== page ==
Are businesses responding to changing expectations of working life?

Many moons ago, I left a job in a bank when I was five months pregnant. I’d overheard a conversation I wasn’t meant to; my bosses discussing how they were going to cut my clients out of a lucrative deal because I’d be off soon and the chances are I wouldn’t be back. I was stunned. I’d worked hard for years in an overwhelmingly male environment — been as good, if not better than the boys and been promoted fast. But when it came down to it, this was no place for me and I left, proving my bosses right after all.

A couple of years later I started Mumsnet, with the idea that at least if I was in charge, then I could guarantee a family friendly workplace.

That was way back in the last millennium. I think we’d all like to believe things have improved for pregnant women since then. But our users still describe shocking examples of discrimination. Recently one talked about being made to work extra hours whilst pregnant because she was going to be ‘leaving them in the lurch’.

“Smart businesses understand that training women only to lose them through a lack of flexibility when they become parents is bad business.“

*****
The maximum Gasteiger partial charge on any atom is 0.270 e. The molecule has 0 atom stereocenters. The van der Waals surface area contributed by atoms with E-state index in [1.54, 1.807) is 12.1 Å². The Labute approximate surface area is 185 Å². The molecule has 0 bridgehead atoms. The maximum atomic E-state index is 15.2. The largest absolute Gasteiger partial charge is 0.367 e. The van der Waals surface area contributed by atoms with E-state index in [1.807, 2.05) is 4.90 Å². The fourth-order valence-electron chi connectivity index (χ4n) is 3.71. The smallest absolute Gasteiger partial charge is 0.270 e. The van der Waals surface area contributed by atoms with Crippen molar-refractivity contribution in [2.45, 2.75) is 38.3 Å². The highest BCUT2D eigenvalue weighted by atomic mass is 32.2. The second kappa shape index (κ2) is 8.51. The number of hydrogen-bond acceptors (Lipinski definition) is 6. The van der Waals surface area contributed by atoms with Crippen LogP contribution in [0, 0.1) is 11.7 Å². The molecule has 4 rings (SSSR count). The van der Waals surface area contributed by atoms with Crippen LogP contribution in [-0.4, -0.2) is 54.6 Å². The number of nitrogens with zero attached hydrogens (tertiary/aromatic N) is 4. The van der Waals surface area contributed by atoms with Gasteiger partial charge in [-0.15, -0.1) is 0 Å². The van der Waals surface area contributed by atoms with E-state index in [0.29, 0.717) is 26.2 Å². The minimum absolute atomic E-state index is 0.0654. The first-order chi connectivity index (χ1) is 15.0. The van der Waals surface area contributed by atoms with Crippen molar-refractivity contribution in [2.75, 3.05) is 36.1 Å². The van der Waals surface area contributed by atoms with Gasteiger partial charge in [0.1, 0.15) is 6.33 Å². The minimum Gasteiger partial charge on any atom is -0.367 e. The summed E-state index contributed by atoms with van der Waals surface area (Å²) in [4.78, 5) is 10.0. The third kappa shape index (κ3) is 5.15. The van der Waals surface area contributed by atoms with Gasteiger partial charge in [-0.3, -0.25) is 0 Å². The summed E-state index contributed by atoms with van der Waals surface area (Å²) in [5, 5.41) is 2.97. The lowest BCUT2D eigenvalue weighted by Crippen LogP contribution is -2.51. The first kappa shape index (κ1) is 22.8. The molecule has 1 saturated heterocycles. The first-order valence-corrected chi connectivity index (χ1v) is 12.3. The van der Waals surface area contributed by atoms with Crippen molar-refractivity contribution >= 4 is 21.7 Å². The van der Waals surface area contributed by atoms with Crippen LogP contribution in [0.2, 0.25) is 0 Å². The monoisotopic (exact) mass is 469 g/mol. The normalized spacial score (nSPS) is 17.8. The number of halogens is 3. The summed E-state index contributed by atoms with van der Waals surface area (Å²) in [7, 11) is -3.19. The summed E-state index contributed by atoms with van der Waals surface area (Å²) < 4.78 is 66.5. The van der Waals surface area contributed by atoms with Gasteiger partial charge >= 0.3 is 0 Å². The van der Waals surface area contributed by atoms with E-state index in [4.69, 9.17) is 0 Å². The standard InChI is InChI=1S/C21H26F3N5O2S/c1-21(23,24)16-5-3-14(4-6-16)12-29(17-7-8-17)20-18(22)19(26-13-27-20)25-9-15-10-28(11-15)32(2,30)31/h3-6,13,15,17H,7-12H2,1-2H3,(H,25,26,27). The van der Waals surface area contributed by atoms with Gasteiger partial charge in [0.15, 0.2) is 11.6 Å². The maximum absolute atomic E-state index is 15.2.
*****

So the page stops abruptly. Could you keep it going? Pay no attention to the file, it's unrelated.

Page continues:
When surveyed, four out of five mothers said they felt their promotion prospects had been worsened by pregnancy and a similar number said they felt becoming a mother made them less employable.

Despite the raft of legislation designed to protect women from such discrimination, many told us they felt their job was under threat when they came back after maternity leave.

That’s why, in 2010, we launched the Mumsnet Family Friendly programme, which aims to help companies improve their policies and to celebrate their innovations.

In the three years that the programme has been running we’ve worked with companies ranging from BT to the National Trust to Matalan, employing over a million staff and we’ve seen tangible improvements. From gradual return to work schemes to core working hours policies that mean that being part time doesn’t mean you always miss the most important meetings.

Smart businesses understand that training women only to lose them through a lack of flexibility when they become parents is bad business.

Surely in a digital age where we all walk around with a device that means we can be reached almost anytime anywhere that ought to be more possible than ever?

Parents need to be able to put their children first but with a mobile phone in your hand, work can come a close second.

Justine Roberts is Founder and CEO of Mumsnet, an online community of parents sharing advice, support and product recommendations. She was listed number 7 in BBC Radio 4 Woman’s Hour Power List of the most powerful women in the UK, and included in the Guardian’s 100 most powerful people in the media for 2013.


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